iPod Killers? MP3-Only Player Competition Long Faded.

By Richard Menta 11/24/12

Recently, I attempted to run an overview of the latest update of those non-smart portable music and video players that not named iPod. I ran into a problem. I could barely find any new ones. It looks like all but a few of the bargain names like Coby have abandoned that market to the iPod shuffle, iPod nano and iPod Classic. A cursory look through the likes of Walmart, Target, and Toys-R-Us recently turned up nothing but the cheapest models, many from brands I have never before encountered.

There was a time, not that long ago, when the fall season was a busy time of year for us. Fall was when the new digital portables were unveiled for the holiday shopping season. All of the manufacturers, including pre-iPod makers like Creative Labs and Sony, defiantly proclaimed that their latest device would unseat the iPod as king of the MP3 players. Back then Apple's iPod took two-thirds of the market, but dozens of companies were poised to take as much of it back as they could. This included PC makers like Dell and Alien, phone makers like Motorola, and numerous start-ups with innovative designs.

The press gave them all the ridiculous moniker of iPod Killers, one which they gladly wore and and one which we regularly joked about on these pages. We even named our annual series that introduced new models the iPod Killers for Christmas or Summer as a jest, though we found out that not everyone got it.

When a manufacturer's MP3 player gained little traction in the MP3 market they evolved the product and tried again. One notable improvement was to add video and photo playback to their wares. This created the Personal Media Portable, a pricey but modest-sized niche that the likes of Archos hoped to be their ticket to volume sales. It didn't quite work out that way. Even though Apple was late to the PMP market, when they released an iPod that played video it was Apple who expanded the niche into a mass market and took it over.

Richard Menta

The only genuine success of the period was the Sony PSP. As I wrote in our iPod Killers for Christmas 2006:

But seriously, is there really a player out there to challenge the iPod? In truth, one manufacturer has already found a secret sauce that makes it the second best selling portable digital player today. This player sells one unit for every 2.3 iPod's and is the the best portable media player on the market in our opinion. That player is the Sony PSP, excluded from the top digital player lists because it is primarily a game player.

The Sony PSP was already out for over a year when I wrote that opinion. I found it curious that no one else saw it as anything beyond a game player, even after later research showed that more than half of PSP owners used the device as their primary music player. The Sony PSP turned out to be a prescient portable, and continued to hold sway well into Apple's release the iPhone and the iPod touch in 2007.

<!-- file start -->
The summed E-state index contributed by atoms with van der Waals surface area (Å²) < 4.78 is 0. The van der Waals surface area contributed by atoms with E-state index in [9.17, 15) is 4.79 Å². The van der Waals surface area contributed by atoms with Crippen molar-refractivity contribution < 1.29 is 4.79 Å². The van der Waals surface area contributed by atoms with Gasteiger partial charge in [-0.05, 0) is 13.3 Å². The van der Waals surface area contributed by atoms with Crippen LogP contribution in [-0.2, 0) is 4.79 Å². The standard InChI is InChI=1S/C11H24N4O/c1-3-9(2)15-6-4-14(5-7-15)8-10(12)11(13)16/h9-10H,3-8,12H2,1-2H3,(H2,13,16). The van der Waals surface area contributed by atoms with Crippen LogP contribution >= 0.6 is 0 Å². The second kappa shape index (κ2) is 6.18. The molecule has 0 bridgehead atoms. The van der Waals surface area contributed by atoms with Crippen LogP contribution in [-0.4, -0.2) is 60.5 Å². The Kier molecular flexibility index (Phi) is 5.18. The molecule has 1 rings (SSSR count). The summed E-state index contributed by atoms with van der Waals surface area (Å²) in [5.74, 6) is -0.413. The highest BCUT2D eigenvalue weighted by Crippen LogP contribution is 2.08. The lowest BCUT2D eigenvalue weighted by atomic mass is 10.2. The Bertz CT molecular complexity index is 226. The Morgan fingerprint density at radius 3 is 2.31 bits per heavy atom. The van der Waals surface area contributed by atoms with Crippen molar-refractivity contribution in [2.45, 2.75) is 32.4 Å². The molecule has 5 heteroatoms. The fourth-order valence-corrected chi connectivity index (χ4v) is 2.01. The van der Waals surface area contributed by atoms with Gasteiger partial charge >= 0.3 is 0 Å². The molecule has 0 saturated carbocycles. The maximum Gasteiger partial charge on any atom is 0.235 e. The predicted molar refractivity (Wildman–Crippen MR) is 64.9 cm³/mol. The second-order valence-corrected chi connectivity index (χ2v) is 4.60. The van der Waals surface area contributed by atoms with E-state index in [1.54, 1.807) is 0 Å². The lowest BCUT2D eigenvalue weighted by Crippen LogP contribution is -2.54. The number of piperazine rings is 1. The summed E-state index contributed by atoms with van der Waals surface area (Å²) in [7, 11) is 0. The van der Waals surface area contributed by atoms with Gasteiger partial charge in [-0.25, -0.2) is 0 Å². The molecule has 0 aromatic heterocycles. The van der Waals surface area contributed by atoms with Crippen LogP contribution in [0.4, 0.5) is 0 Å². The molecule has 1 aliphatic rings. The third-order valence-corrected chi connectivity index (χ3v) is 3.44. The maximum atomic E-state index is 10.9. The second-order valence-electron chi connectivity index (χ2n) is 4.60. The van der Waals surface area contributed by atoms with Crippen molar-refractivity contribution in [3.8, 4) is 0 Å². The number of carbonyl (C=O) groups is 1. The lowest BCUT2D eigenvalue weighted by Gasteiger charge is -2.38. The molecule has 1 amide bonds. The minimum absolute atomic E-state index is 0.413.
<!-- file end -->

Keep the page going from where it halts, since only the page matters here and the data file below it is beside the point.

That's because it wasn't until Apple opened the App Store in July of 2008 that the full power of the iPhone and the iPod touch were unleashed. That month both devices evolved into portable game units (portable PCs really). Today, just five years later, iOS and Android devices have taken over the portable game industry. The PSPs most recent successor, the Sony Playstation Vita, has sold a few million units since its February 2012 release, but that number is dwarfed by Android and iOS device output, which sell in the tens-of-millions as do the $0.99 games which redefined game pricing.

If we look at the evolution of the MP3 player into a smart device, then we can say that Apple competitors have found success. Today Android devices outsell iOS devices. Of course, dozens of manufacturers have to share the Android marketplace, whereas Apple owns the iOS sphere all to itself.

But what about the plain old MP3 player? Those devices that play only music and were all the rage in 2002? They still sell in the tens-of-millions, but in 2012 Apple sells almost all of it. What's left go to those Korean and Chinese factories who updated the old models they used to stamp out for iRiver and Creative, printed an American sounding name on their fascia, and hawk these generics out themselves to what still passes for the the five and dime in local US communities. There is no official announcement when a new model comes out. They just quietly show up on shelves until their run of ten thousand units are moved and a new batch is hopefully ordered.



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